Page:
Flowing from northwestern Arkansas into northeastern Oklahoma, the Illinois River is a source for recreation and drinking water in both states. The Illinois River Basin covers 1,645 square miles between Oklahoma and Arkansas and is dammed south of Tahlequah, Oklahoma to form Lake Tenkiller Ferry.The river and lake are used for recreational activities such as fishing, water skiing, swimming, diving, noodling and floating. Communities which rely on the river and lake for drinking water include Siloam Springs, Arkansas and Tahlequah, Oklahoma. The river and lake also support a diverse habitat which is heavily used for hunting and other recreational activities. Lake Tenkiller Ferry is becoming increasingly eutrophic because of excess nutrients, primarily phosphorus, conveyed by the river. Eutrophication causes algal blooms, limiting the oxygen availability for fish and other aquatic wildlife. Phosphorus in the river comes from point and non-point sources originating mostly from municipal wastewater treatment plants and runoff from agricultural fields respectively. Point sources can be easily identified, given they come from a single point and are essentially constant. Efforts have been made, and are still ongoing, to reduce the amount of phosphorus being discharged from the six major wastewater plants in Arkansas within the Illinois Basin. These plants account for about 32% of the phosphorus load and are the main source of phosphorus during base flow in the Illinois River2. Non-point sources are more difficult to quantify. Due to the commanding presence of the poultry industry in northwestern Arkansas, 210 million kilograms of poultry litter is produced each year, most of which is used to fertilize agricultural fields in the region. The litter contains 2.9 million kilograms of phosphorus, and during storm events much of this phosphorus is washed off the fields and into streams, which eventually drain into the Illinois River. The non-point source pollution, which accounts for about 66 percent of the total phosphorus load, has the greatest effect during high flow and storm events. The Illinois River has been a source of legal disputes for over a decade. The river has been declared a “Wild and Scenic River” by the state of Oklahoma, and with that designation comes a numerical criterion of 0.037 mg/l phosphorus. This criterion is not currently being met. The U.S. Supreme Court has ruled the state of Arkansas must comply with Oklahoma’s water quality standards. The Environmental Protection Agency has recently commenced a two-year study investigating the entire Illinois River watershed to provide a “Total Maximum Daily Loads” study for Lake Tenkiller Ferry. This study would provide a further limit on the amount of nutrients flowing through the river to the lake.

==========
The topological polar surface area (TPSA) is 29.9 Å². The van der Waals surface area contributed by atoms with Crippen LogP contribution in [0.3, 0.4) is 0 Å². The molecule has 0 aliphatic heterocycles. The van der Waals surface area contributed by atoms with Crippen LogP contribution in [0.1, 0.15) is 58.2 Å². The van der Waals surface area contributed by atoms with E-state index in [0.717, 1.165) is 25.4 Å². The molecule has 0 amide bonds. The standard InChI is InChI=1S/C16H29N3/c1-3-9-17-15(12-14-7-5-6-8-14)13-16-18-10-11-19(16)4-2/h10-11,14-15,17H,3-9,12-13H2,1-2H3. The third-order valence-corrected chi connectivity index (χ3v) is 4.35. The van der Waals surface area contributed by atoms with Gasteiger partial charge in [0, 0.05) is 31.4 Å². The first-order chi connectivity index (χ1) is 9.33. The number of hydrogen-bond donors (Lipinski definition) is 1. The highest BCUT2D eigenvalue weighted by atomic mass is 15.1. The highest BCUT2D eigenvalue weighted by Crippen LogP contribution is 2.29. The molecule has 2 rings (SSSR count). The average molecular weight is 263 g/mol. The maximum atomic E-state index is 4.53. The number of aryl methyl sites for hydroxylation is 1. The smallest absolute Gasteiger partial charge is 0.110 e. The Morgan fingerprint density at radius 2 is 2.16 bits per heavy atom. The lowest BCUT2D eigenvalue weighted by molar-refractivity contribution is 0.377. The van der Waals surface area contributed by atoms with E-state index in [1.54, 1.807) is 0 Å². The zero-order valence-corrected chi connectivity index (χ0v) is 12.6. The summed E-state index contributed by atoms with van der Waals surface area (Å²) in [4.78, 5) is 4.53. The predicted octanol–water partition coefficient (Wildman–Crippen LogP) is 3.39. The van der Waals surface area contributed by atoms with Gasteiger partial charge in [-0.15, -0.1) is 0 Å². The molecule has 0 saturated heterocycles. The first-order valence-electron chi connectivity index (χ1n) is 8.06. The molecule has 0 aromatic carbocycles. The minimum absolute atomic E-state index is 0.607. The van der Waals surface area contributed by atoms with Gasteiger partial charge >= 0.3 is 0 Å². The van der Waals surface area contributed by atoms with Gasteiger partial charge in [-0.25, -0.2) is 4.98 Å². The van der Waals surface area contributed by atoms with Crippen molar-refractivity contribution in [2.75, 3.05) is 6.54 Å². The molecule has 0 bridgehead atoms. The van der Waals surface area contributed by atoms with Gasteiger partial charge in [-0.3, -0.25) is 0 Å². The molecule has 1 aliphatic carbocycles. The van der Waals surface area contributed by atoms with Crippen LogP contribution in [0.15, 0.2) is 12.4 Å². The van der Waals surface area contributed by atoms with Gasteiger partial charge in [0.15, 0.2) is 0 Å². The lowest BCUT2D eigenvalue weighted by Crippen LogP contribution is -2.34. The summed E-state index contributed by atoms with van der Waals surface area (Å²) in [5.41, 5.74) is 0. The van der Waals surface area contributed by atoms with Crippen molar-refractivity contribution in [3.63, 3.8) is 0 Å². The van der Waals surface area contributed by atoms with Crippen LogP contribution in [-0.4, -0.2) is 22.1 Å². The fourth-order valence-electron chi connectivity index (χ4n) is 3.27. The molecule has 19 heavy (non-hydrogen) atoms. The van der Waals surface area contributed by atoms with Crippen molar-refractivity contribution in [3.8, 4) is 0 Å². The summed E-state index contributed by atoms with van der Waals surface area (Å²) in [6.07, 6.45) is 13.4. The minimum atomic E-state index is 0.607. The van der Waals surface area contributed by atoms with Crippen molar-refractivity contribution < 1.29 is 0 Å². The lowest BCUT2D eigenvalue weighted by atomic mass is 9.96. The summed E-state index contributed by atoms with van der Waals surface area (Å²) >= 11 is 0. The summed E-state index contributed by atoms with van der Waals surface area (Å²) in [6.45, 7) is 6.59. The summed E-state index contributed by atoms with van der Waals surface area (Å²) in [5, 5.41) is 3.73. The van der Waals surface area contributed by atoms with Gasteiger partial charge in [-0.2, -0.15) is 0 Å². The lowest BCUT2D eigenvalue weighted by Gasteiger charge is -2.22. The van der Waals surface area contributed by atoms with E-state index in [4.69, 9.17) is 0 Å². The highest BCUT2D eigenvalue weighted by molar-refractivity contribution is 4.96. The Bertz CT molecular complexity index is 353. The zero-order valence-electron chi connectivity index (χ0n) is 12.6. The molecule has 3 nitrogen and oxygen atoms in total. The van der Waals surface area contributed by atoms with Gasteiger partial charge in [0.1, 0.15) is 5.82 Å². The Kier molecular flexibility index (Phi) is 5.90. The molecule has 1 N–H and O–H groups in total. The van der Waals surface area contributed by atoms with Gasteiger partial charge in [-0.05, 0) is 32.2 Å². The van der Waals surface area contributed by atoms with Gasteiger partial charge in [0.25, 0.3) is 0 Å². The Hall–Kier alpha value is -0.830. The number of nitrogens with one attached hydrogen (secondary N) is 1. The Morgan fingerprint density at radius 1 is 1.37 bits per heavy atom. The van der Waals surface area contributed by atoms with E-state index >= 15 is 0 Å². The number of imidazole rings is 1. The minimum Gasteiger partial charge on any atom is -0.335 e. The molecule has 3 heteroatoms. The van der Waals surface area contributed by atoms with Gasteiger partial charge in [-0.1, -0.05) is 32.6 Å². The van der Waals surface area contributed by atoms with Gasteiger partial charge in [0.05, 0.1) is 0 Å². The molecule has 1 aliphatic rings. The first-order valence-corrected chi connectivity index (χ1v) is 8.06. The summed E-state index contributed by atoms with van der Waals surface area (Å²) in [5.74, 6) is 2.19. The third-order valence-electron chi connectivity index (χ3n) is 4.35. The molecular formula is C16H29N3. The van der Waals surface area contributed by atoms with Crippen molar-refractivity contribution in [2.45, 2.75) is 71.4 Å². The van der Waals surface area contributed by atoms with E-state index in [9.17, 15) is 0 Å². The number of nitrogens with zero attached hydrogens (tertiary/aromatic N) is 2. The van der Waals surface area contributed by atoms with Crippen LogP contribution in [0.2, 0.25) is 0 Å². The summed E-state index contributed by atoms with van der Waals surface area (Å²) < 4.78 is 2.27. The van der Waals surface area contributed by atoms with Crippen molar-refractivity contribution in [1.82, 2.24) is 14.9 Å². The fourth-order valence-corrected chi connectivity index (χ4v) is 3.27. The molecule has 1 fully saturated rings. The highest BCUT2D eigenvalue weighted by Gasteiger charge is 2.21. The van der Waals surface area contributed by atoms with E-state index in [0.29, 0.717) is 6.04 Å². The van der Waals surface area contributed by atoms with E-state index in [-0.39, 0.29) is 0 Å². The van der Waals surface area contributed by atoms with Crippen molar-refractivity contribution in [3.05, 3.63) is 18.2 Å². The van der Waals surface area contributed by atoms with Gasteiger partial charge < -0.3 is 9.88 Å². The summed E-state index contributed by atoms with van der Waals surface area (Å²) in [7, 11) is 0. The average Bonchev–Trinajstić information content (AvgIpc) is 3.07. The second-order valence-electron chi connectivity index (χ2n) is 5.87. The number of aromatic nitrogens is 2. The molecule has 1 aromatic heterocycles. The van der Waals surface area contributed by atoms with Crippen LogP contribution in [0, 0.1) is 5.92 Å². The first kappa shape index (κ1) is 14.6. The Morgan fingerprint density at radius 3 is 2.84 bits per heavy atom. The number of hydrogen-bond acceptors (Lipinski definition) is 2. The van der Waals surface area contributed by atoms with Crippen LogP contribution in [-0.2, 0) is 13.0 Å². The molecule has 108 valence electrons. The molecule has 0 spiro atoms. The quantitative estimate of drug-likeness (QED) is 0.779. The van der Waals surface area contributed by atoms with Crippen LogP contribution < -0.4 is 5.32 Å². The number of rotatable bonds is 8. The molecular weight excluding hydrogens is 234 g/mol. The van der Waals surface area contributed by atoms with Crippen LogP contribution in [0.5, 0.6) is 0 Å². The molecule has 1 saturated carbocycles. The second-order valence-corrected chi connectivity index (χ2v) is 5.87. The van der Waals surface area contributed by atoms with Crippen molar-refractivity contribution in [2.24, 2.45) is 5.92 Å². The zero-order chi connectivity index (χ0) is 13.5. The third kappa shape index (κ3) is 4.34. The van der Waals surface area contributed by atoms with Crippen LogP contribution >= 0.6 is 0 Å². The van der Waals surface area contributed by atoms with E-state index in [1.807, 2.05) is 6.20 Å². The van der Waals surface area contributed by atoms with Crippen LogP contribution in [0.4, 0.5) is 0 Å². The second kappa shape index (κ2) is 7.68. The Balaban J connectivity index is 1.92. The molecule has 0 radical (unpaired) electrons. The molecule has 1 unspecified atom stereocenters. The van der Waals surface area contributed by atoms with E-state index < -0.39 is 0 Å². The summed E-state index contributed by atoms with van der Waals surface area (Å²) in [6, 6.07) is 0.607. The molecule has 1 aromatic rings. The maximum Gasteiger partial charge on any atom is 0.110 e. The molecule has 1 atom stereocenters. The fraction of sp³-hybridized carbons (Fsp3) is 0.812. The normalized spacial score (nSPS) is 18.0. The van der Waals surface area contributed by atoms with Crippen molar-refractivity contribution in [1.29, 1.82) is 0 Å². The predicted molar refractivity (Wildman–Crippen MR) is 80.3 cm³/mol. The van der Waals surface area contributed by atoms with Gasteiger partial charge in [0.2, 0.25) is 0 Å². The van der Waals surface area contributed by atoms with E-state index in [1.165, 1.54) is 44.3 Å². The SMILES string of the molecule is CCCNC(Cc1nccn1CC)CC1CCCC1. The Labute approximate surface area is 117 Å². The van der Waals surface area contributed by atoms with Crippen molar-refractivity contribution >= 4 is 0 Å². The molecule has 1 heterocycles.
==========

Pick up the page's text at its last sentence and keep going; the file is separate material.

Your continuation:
Scope of Work

Initial activities included jar tests to compare alum injection concentrations to flocculent settling times and dissolved phosphorus and sediment removal efficiencies in water samples from the Illinois River. Due to time restrictions, seasonality was not addressed in this study and water was only acquired in late February for the jar tests at a location just downstream of the proposed site for the constructed wetland. The results from the jar tests were used to determine the optimal alum injection concentration which was incorporated into a subsequent mesocosm study. Following the development and evaluation of potential design alternatives for the wetland system, testing of the selected design was conducted. These tests provided phosphorus removal efficiencies of the design. Results from the mesocosm study were used to evaluate applicability and effectiveness of the proposed wetland system design to make recommendations for in situ phosphorus attenuation in the Illinois River. The public good of recreational uses has been evaluated through the travel cost and total willingness to pay equations and estimates. A cost effective analysis has been conducted which compares alternatives for reducing phosphorus in the Illinois River. Communication materials produced include a billboard design, public service announcement, team website, educational website, wetlands educational factsheet, YouTube video, and an educational video